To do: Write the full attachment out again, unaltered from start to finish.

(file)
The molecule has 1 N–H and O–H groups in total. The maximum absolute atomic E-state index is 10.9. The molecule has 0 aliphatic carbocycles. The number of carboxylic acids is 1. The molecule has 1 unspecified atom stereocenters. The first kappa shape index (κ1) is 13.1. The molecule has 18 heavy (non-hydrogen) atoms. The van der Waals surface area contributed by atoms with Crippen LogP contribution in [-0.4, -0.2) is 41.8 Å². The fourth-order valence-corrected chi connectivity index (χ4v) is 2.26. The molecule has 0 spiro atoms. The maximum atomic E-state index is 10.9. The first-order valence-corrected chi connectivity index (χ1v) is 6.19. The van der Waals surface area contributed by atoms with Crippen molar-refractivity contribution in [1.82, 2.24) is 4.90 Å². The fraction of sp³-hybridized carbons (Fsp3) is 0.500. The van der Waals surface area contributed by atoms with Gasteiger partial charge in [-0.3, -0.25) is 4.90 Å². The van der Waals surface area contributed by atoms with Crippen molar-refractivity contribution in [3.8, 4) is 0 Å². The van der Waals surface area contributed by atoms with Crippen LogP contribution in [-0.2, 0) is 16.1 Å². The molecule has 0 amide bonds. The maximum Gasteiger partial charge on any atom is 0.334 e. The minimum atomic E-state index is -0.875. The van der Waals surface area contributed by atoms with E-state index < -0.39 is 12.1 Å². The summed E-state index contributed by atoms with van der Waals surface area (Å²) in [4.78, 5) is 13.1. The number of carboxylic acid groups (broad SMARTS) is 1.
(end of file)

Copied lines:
The molecule has 1 N–H and O–H groups in total. The maximum absolute atomic E-state index is 10.9. The molecule has 0 aliphatic carbocycles. The number of carboxylic acids is 1. The molecule has 1 unspecified atom stereocenters. The first kappa shape index (κ1) is 13.1. The molecule has 18 heavy (non-hydrogen) atoms. The van der Waals surface area contributed by atoms with Crippen LogP contribution in [-0.4, -0.2) is 41.8 Å². The fourth-order valence-corrected chi connectivity index (χ4v) is 2.26. The molecule has 0 spiro atoms. The maximum atomic E-state index is 10.9. The first-order valence-corrected chi connectivity index (χ1v) is 6.19. The van der Waals surface area contributed by atoms with Crippen molar-refractivity contribution in [1.82, 2.24) is 4.90 Å². The fraction of sp³-hybridized carbons (Fsp3) is 0.500. The van der Waals surface area contributed by atoms with Gasteiger partial charge in [-0.3, -0.25) is 4.90 Å². The van der Waals surface area contributed by atoms with Crippen molar-refractivity contribution in [3.8, 4) is 0 Å². The van der Waals surface area contributed by atoms with Crippen LogP contribution in [-0.2, 0) is 16.1 Å². The molecule has 0 amide bonds. The maximum Gasteiger partial charge on any atom is 0.334 e. The minimum atomic E-state index is -0.875. The van der Waals surface area contributed by atoms with E-state index < -0.39 is 12.1 Å². The summed E-state index contributed by atoms with van der Waals surface area (Å²) in [4.78, 5) is 13.1. The number of carboxylic acid groups (broad SMARTS) is 1.